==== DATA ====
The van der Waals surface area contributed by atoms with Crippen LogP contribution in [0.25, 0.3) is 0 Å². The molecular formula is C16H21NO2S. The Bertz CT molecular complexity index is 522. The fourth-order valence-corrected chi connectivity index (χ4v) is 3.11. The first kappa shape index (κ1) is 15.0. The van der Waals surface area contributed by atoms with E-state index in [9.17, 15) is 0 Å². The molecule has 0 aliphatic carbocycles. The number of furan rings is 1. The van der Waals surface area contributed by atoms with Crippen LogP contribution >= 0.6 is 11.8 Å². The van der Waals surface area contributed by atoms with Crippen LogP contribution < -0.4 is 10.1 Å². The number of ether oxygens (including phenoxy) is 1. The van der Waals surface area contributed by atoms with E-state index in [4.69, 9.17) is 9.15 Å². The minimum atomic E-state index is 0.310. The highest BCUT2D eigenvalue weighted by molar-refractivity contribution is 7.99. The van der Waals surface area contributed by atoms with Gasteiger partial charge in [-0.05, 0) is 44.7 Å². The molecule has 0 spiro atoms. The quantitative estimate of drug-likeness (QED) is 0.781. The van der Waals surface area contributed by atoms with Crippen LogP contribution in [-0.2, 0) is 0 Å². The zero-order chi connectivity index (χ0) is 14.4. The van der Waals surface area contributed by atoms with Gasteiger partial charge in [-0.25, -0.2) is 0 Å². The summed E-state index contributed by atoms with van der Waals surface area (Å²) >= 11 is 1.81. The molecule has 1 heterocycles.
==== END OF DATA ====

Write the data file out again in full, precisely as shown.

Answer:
The van der Waals surface area contributed by atoms with Crippen LogP contribution in [0.25, 0.3) is 0 Å². The molecular formula is C16H21NO2S. The Bertz CT molecular complexity index is 522. The fourth-order valence-corrected chi connectivity index (χ4v) is 3.11. The first kappa shape index (κ1) is 15.0. The van der Waals surface area contributed by atoms with E-state index in [9.17, 15) is 0 Å². The molecule has 0 aliphatic carbocycles. The number of furan rings is 1. The van der Waals surface area contributed by atoms with Crippen LogP contribution >= 0.6 is 11.8 Å². The van der Waals surface area contributed by atoms with Crippen LogP contribution < -0.4 is 10.1 Å². The number of ether oxygens (including phenoxy) is 1. The van der Waals surface area contributed by atoms with E-state index in [4.69, 9.17) is 9.15 Å². The minimum atomic E-state index is 0.310. The highest BCUT2D eigenvalue weighted by molar-refractivity contribution is 7.99. The van der Waals surface area contributed by atoms with Gasteiger partial charge in [-0.05, 0) is 44.7 Å². The molecule has 0 spiro atoms. The quantitative estimate of drug-likeness (QED) is 0.781. The van der Waals surface area contributed by atoms with Crippen LogP contribution in [-0.2, 0) is 0 Å². The zero-order chi connectivity index (χ0) is 14.4. The van der Waals surface area contributed by atoms with Gasteiger partial charge in [-0.25, -0.2) is 0 Å². The summed E-state index contributed by atoms with van der Waals surface area (Å²) >= 11 is 1.81. The molecule has 1 heterocycles.